Augustus John

Wales / 1878 - 1961 / wikipedia /
Augustus Edwin John OM RA (4 Jan. 1878 – 31 Oct. 1961); Welsh painter, draughtsman, and etcher. For a short time around 1910, he was an important exponent of Post-Impressionism in the United Kingdom. He was the brother of the painter Gwen John.

Augustus was celebrated first for his brilliant figure drawings, and then for a new technique of oil sketching. His work was favorably compared in London with that of Gauguin and Matisse. He then developed a style of portraiture that was imaginative and often extravagant, catching an instantaneous attitude in his subjects.

...It was said that after the war his powers diminished as his bravura technique became sketchier. One critic has claimed that "the painterly brilliance of his early work degenerated into flashiness and bombast, and the second half of his long career added little to his achievement." However, from time to time his inspiration returned, as it did on a trip to Jamaica in 1937. The works done in Jamaica between March and May 1937 evidence a resurgence of his powers....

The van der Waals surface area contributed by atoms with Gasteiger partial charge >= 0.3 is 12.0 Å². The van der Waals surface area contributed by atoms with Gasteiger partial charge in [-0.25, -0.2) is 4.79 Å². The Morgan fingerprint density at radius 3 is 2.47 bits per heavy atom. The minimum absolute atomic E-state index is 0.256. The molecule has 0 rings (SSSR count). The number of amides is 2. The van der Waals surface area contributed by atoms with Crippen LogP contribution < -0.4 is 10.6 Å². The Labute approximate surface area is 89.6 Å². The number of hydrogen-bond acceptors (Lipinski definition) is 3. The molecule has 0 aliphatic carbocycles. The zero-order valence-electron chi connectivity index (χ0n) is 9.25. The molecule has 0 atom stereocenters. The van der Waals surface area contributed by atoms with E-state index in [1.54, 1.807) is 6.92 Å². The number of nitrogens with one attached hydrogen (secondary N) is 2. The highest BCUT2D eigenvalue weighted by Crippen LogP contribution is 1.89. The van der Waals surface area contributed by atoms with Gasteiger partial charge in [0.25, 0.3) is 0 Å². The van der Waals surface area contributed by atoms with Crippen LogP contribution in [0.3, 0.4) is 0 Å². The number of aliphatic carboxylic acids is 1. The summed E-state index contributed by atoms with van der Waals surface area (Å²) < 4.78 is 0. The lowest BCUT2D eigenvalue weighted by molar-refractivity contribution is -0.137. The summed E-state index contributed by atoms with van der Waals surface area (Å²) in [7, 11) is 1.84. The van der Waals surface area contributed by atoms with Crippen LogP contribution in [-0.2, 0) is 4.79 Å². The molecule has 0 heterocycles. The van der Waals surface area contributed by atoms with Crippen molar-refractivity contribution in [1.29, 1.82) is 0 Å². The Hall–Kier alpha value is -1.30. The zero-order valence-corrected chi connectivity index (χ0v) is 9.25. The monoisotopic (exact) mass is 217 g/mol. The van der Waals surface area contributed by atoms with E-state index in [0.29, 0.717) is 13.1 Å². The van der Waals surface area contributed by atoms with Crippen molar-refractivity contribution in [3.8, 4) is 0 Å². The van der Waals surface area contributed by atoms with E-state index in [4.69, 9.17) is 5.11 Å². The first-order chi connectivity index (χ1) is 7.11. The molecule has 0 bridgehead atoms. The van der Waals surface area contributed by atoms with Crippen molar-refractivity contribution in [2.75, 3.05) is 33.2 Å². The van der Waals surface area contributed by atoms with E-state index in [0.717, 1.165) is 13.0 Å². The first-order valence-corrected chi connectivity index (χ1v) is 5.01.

Of his method for painting portraits John explained:
“Make a puddle of paint on your palette consisting of the predominant color of your model's face and ranging from dark to light. Having sketched the features, being most careful of the proportions, apply a skin of paint from your preparation, only varying the mixture with enough red for the lips and cheeks and grey for the eyeballs. The latter will need touches of white and probably some blue, black, brown, or green. If you stick to your puddle (assuming that it was correctly prepared), your portrait should be finished in an hour or so, and be ready for obliteration before the paint dries, when you start afresh.”

Augustus John's promiscuity gave rise to rumors that he had fathered as many as 100 children over the course of his life. [See]
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First Collected by

Salomé Prada Pottecher


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